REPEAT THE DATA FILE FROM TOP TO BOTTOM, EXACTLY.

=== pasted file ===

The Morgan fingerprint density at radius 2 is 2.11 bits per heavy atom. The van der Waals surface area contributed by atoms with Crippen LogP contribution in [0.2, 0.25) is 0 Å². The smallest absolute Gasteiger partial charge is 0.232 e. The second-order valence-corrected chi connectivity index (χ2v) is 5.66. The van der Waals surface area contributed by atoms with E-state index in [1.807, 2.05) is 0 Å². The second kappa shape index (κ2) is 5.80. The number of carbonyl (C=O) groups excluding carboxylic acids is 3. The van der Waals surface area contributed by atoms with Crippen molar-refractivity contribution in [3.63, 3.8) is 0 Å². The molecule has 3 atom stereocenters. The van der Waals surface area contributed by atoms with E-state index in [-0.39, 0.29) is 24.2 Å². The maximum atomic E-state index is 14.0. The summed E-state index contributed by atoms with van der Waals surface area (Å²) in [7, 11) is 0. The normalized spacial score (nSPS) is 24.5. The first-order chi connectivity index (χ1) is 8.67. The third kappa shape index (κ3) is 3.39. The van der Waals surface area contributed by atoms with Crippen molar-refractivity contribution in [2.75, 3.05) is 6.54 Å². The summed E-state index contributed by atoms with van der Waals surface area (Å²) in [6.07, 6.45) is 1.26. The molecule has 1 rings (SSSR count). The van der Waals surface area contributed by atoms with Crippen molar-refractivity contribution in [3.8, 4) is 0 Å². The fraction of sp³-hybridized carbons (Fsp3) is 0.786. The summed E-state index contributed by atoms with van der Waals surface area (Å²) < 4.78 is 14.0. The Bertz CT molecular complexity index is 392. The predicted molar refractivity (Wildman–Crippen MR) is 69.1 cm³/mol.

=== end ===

The Morgan fingerprint density at radius 2 is 2.11 bits per heavy atom. The van der Waals surface area contributed by atoms with Crippen LogP contribution in [0.2, 0.25) is 0 Å². The smallest absolute Gasteiger partial charge is 0.232 e. The second-order valence-corrected chi connectivity index (χ2v) is 5.66. The van der Waals surface area contributed by atoms with E-state index in [1.807, 2.05) is 0 Å². The second kappa shape index (κ2) is 5.80. The number of carbonyl (C=O) groups excluding carboxylic acids is 3. The van der Waals surface area contributed by atoms with Crippen molar-refractivity contribution in [3.63, 3.8) is 0 Å². The molecule has 3 atom stereocenters. The van der Waals surface area contributed by atoms with E-state index in [-0.39, 0.29) is 24.2 Å². The maximum atomic E-state index is 14.0. The summed E-state index contributed by atoms with van der Waals surface area (Å²) in [7, 11) is 0. The normalized spacial score (nSPS) is 24.5. The first-order chi connectivity index (χ1) is 8.67. The third kappa shape index (κ3) is 3.39. The van der Waals surface area contributed by atoms with Crippen molar-refractivity contribution in [2.75, 3.05) is 6.54 Å². The summed E-state index contributed by atoms with van der Waals surface area (Å²) in [6.07, 6.45) is 1.26. The molecule has 1 rings (SSSR count). The van der Waals surface area contributed by atoms with Crippen molar-refractivity contribution in [3.8, 4) is 0 Å². The fraction of sp³-hybridized carbons (Fsp3) is 0.786. The summed E-state index contributed by atoms with van der Waals surface area (Å²) < 4.78 is 14.0. The Bertz CT molecular complexity index is 392. The predicted molar refractivity (Wildman–Crippen MR) is 69.1 cm³/mol.